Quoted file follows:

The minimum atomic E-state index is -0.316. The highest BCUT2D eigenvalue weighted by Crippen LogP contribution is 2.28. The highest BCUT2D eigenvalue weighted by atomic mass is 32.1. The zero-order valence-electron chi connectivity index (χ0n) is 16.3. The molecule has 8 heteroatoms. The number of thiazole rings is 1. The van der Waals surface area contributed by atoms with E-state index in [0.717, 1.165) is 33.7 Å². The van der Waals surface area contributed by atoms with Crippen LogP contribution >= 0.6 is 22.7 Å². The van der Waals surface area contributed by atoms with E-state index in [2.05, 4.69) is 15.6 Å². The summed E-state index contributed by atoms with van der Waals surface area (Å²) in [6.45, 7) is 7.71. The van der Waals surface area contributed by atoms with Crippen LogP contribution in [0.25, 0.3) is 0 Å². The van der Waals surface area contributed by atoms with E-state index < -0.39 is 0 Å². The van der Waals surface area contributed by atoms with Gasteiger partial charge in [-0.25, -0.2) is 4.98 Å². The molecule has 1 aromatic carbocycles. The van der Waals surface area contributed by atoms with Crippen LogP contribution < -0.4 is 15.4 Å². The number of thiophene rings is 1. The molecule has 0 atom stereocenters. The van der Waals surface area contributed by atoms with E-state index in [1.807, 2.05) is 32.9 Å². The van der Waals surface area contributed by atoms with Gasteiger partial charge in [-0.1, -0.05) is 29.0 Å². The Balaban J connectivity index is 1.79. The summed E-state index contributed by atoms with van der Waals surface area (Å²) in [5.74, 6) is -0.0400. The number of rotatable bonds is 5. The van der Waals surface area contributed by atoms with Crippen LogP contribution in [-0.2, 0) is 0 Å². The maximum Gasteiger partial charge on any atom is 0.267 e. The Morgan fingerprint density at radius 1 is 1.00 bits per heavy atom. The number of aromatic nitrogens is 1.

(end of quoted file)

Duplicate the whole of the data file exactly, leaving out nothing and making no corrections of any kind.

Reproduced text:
The minimum atomic E-state index is -0.316. The highest BCUT2D eigenvalue weighted by Crippen LogP contribution is 2.28. The highest BCUT2D eigenvalue weighted by atomic mass is 32.1. The zero-order valence-electron chi connectivity index (χ0n) is 16.3. The molecule has 8 heteroatoms. The number of thiazole rings is 1. The van der Waals surface area contributed by atoms with E-state index in [0.717, 1.165) is 33.7 Å². The van der Waals surface area contributed by atoms with Crippen LogP contribution >= 0.6 is 22.7 Å². The van der Waals surface area contributed by atoms with E-state index in [2.05, 4.69) is 15.6 Å². The summed E-state index contributed by atoms with van der Waals surface area (Å²) in [6.45, 7) is 7.71. The van der Waals surface area contributed by atoms with Crippen LogP contribution in [0.25, 0.3) is 0 Å². The van der Waals surface area contributed by atoms with E-state index < -0.39 is 0 Å². The van der Waals surface area contributed by atoms with Gasteiger partial charge in [-0.25, -0.2) is 4.98 Å². The molecule has 1 aromatic carbocycles. The van der Waals surface area contributed by atoms with Crippen LogP contribution < -0.4 is 15.4 Å². The number of thiophene rings is 1. The molecule has 0 atom stereocenters. The van der Waals surface area contributed by atoms with E-state index in [1.807, 2.05) is 32.9 Å². The van der Waals surface area contributed by atoms with Gasteiger partial charge in [-0.1, -0.05) is 29.0 Å². The Balaban J connectivity index is 1.79. The summed E-state index contributed by atoms with van der Waals surface area (Å²) in [5.74, 6) is -0.0400. The number of rotatable bonds is 5. The van der Waals surface area contributed by atoms with Crippen LogP contribution in [-0.2, 0) is 0 Å². The maximum Gasteiger partial charge on any atom is 0.267 e. The Morgan fingerprint density at radius 1 is 1.00 bits per heavy atom. The number of aromatic nitrogens is 1.